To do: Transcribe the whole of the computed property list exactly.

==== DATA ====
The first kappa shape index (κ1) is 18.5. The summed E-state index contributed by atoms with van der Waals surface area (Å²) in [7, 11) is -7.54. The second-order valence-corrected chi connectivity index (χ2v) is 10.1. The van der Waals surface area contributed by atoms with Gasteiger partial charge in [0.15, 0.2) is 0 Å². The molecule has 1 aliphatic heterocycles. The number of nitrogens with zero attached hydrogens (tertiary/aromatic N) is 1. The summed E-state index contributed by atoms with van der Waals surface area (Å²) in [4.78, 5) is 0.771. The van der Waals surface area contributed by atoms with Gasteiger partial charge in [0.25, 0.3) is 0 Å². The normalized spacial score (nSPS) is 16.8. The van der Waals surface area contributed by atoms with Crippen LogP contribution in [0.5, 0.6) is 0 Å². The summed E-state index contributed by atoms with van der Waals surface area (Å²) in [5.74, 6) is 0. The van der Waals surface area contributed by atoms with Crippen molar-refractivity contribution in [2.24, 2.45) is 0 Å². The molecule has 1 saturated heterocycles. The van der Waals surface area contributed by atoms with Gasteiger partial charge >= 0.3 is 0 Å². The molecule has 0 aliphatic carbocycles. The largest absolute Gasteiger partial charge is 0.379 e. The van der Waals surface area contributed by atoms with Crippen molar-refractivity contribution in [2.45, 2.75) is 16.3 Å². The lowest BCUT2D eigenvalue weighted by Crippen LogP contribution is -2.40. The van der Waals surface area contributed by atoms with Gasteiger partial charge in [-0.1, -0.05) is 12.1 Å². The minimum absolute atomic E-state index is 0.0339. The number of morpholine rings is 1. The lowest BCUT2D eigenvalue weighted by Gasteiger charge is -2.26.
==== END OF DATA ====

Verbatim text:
The first kappa shape index (κ1) is 18.5. The summed E-state index contributed by atoms with van der Waals surface area (Å²) in [7, 11) is -7.54. The second-order valence-corrected chi connectivity index (χ2v) is 10.1. The van der Waals surface area contributed by atoms with Gasteiger partial charge in [0.15, 0.2) is 0 Å². The molecule has 1 aliphatic heterocycles. The number of nitrogens with zero attached hydrogens (tertiary/aromatic N) is 1. The summed E-state index contributed by atoms with van der Waals surface area (Å²) in [4.78, 5) is 0.771. The van der Waals surface area contributed by atoms with Gasteiger partial charge in [0.25, 0.3) is 0 Å². The normalized spacial score (nSPS) is 16.8. The van der Waals surface area contributed by atoms with Crippen LogP contribution in [0.5, 0.6) is 0 Å². The summed E-state index contributed by atoms with van der Waals surface area (Å²) in [5.74, 6) is 0. The van der Waals surface area contributed by atoms with Crippen molar-refractivity contribution in [2.24, 2.45) is 0 Å². The molecule has 1 saturated heterocycles. The van der Waals surface area contributed by atoms with Gasteiger partial charge >= 0.3 is 0 Å². The molecule has 0 aliphatic carbocycles. The largest absolute Gasteiger partial charge is 0.379 e. The van der Waals surface area contributed by atoms with Crippen molar-refractivity contribution in [2.45, 2.75) is 16.3 Å². The lowest BCUT2D eigenvalue weighted by Crippen LogP contribution is -2.40. The van der Waals surface area contributed by atoms with Gasteiger partial charge in [-0.1, -0.05) is 12.1 Å². The minimum absolute atomic E-state index is 0.0339. The number of morpholine rings is 1. The lowest BCUT2D eigenvalue weighted by Gasteiger charge is -2.26.